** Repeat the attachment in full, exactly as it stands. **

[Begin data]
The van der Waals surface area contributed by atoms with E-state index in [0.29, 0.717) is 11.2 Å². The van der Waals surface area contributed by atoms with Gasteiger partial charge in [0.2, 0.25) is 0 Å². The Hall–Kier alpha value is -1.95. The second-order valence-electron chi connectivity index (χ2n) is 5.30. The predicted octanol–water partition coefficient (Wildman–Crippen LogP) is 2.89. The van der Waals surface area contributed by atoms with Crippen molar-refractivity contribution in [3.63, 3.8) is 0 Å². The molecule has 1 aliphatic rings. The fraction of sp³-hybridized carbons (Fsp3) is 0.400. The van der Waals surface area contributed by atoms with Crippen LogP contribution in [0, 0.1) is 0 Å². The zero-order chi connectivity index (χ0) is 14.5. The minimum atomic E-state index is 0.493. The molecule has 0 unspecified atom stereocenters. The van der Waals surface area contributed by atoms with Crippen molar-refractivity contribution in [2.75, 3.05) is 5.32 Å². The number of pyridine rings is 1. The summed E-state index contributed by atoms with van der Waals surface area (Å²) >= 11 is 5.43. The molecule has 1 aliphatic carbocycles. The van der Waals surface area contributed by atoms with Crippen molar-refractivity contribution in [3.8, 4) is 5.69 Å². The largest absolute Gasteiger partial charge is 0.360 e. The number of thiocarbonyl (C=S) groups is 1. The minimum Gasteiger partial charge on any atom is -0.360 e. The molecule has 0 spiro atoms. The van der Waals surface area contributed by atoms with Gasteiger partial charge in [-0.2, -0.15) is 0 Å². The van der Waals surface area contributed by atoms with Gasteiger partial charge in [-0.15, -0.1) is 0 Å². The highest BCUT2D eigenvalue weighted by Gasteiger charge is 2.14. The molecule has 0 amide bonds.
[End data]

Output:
The van der Waals surface area contributed by atoms with E-state index in [0.29, 0.717) is 11.2 Å². The van der Waals surface area contributed by atoms with Gasteiger partial charge in [0.2, 0.25) is 0 Å². The Hall–Kier alpha value is -1.95. The second-order valence-electron chi connectivity index (χ2n) is 5.30. The predicted octanol–water partition coefficient (Wildman–Crippen LogP) is 2.89. The van der Waals surface area contributed by atoms with Crippen molar-refractivity contribution in [3.63, 3.8) is 0 Å². The molecule has 1 aliphatic rings. The fraction of sp³-hybridized carbons (Fsp3) is 0.400. The van der Waals surface area contributed by atoms with Crippen LogP contribution in [0, 0.1) is 0 Å². The zero-order chi connectivity index (χ0) is 14.5. The minimum atomic E-state index is 0.493. The molecule has 0 unspecified atom stereocenters. The van der Waals surface area contributed by atoms with Crippen molar-refractivity contribution in [2.75, 3.05) is 5.32 Å². The number of pyridine rings is 1. The summed E-state index contributed by atoms with van der Waals surface area (Å²) >= 11 is 5.43. The molecule has 1 aliphatic carbocycles. The van der Waals surface area contributed by atoms with Crippen molar-refractivity contribution in [3.8, 4) is 5.69 Å². The largest absolute Gasteiger partial charge is 0.360 e. The number of thiocarbonyl (C=S) groups is 1. The minimum Gasteiger partial charge on any atom is -0.360 e. The molecule has 0 spiro atoms. The van der Waals surface area contributed by atoms with Gasteiger partial charge in [-0.2, -0.15) is 0 Å². The van der Waals surface area contributed by atoms with Gasteiger partial charge in [-0.15, -0.1) is 0 Å². The highest BCUT2D eigenvalue weighted by Gasteiger charge is 2.14. The molecule has 0 amide bonds.